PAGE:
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Canon XL H Series HDV Camcorders
Canon XL H1S (with SDI), Canon XL H1A (without SDI). Also XL H1.


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Old August 19th, 2008, 06:21 AM   #1
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Understanding the XLR's on the H1's

Guys , I've bought a Sennehiser ME 66 with a 25 foot cord. When I plug into the one XLR I get the sound from the one side. Plug it into the other side and the sound changes to the other side (Left or right)

I have a spliter cable and can plug into both at once to get sound in both Left and Right. Is this the proper way to set this all up ?

I also thought that the H1a could run both the on board Mic and a shotgun mic together, but I can not find a way to run them both at one time..

Thanks guys if you can help...
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Old August 20th, 2008, 06:21 AM   #2
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I guess we need an area on this forum for the inexperenced videophotographers to ask questions well below the knowledge of what there is on the main boards.

sorry for the question
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Old August 20th, 2008, 06:58 AM   #3
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Hi Wayne,

The only thing wrong with your question is that it's frequently asked. We have a pretty firm policy that says "there are no stupid questions here, ask us anything," but the problem in this case is that I've lost track of how many times we've already explained that XLR is a *mono* connection.

So yes, as you've found out, if you want to duplicate one channel over to another, you'll have to use a splitter for that.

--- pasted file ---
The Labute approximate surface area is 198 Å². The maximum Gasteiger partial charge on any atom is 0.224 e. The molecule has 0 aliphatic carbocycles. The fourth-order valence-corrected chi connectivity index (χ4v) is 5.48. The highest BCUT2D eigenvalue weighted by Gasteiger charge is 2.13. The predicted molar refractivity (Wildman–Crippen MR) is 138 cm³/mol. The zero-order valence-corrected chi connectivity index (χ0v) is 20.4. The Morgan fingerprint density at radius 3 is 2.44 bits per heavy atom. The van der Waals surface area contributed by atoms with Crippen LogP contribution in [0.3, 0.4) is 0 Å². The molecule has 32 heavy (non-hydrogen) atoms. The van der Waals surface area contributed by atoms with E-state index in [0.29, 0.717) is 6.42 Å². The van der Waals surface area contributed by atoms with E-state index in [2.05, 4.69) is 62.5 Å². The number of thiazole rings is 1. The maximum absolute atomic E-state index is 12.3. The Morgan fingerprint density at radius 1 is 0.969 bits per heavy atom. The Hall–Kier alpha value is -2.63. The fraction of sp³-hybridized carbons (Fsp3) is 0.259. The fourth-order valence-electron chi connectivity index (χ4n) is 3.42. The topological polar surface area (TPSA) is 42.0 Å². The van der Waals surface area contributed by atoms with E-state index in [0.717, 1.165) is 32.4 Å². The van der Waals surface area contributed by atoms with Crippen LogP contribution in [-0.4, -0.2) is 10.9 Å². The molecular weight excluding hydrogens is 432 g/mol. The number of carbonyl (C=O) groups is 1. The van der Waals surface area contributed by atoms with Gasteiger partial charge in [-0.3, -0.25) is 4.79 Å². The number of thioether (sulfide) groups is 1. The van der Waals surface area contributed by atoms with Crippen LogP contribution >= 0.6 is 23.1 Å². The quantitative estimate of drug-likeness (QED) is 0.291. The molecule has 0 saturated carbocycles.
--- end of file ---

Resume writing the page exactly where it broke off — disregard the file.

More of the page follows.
Now the other part of your question, how to run both the on board mic and a shotgun mic together on the H1A, that is new and I'll have that procedure for you directly.
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Old August 20th, 2008, 07:20 AM   #4
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This camera has routing similar to most others - under the flap you can route the front mic to one channel, and the xlr to the other one.

This is pretty much the way most decent cameras work. One thing - phantom power and y splitters is usually ok, but NOT good practice. There is a small chance of trouble as depending on the powering system in your camera (design wise) you're actually altering the current limiting of the 48V supply by putting the limiting resistors in parallel. I doubt it would cause problems, but it seems sensible to only use splits on dynamic, not condensors with phantom turned on.
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Old August 20th, 2008, 07:35 AM   #5
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See attached pic.

If you have a mic plugged into the left XLR jack, that is Channel One. On the audio controls panel, set the Input Select switch for Ch. 1 to XLR Mic. Next, set the Input Select switch for Ch. 2 to Front, to record the front mic to that channel.

If you have a mic plugged into the right XLR jack, that is Channel Two. So just reverse the input selections: on the audio controls panel, set the Input Select switch for Ch. 1 to Front, to record the front mic to that channel. Next, set the Input Select switch for Ch. 2 to XLR Mic.